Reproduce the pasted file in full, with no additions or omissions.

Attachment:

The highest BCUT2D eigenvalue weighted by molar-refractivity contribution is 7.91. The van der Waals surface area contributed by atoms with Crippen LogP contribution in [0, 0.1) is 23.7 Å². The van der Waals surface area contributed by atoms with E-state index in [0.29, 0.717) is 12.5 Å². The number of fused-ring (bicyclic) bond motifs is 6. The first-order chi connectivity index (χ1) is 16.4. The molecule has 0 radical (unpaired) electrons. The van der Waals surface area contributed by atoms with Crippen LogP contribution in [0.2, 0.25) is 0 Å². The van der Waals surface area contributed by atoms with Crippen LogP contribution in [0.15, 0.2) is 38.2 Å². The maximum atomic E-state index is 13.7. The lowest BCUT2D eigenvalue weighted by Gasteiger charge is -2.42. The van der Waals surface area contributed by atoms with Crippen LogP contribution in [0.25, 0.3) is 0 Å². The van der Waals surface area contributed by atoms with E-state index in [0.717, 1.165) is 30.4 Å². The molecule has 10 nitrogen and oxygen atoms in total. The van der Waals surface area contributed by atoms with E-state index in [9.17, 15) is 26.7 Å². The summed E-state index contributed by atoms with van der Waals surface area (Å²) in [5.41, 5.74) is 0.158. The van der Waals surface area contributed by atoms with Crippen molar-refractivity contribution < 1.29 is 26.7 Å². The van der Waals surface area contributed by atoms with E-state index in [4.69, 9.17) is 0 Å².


The highest BCUT2D eigenvalue weighted by molar-refractivity contribution is 7.91. The van der Waals surface area contributed by atoms with Crippen LogP contribution in [0, 0.1) is 23.7 Å². The van der Waals surface area contributed by atoms with E-state index in [0.29, 0.717) is 12.5 Å². The number of fused-ring (bicyclic) bond motifs is 6. The first-order chi connectivity index (χ1) is 16.4. The molecule has 0 radical (unpaired) electrons. The van der Waals surface area contributed by atoms with Crippen LogP contribution in [0.2, 0.25) is 0 Å². The van der Waals surface area contributed by atoms with Crippen LogP contribution in [0.15, 0.2) is 38.2 Å². The maximum atomic E-state index is 13.7. The lowest BCUT2D eigenvalue weighted by Gasteiger charge is -2.42. The van der Waals surface area contributed by atoms with Crippen LogP contribution in [0.25, 0.3) is 0 Å². The van der Waals surface area contributed by atoms with E-state index in [0.717, 1.165) is 30.4 Å². The molecule has 10 nitrogen and oxygen atoms in total. The van der Waals surface area contributed by atoms with E-state index in [9.17, 15) is 26.7 Å². The summed E-state index contributed by atoms with van der Waals surface area (Å²) in [5.41, 5.74) is 0.158. The van der Waals surface area contributed by atoms with Crippen molar-refractivity contribution < 1.29 is 26.7 Å². The van der Waals surface area contributed by atoms with E-state index in [4.69, 9.17) is 0 Å².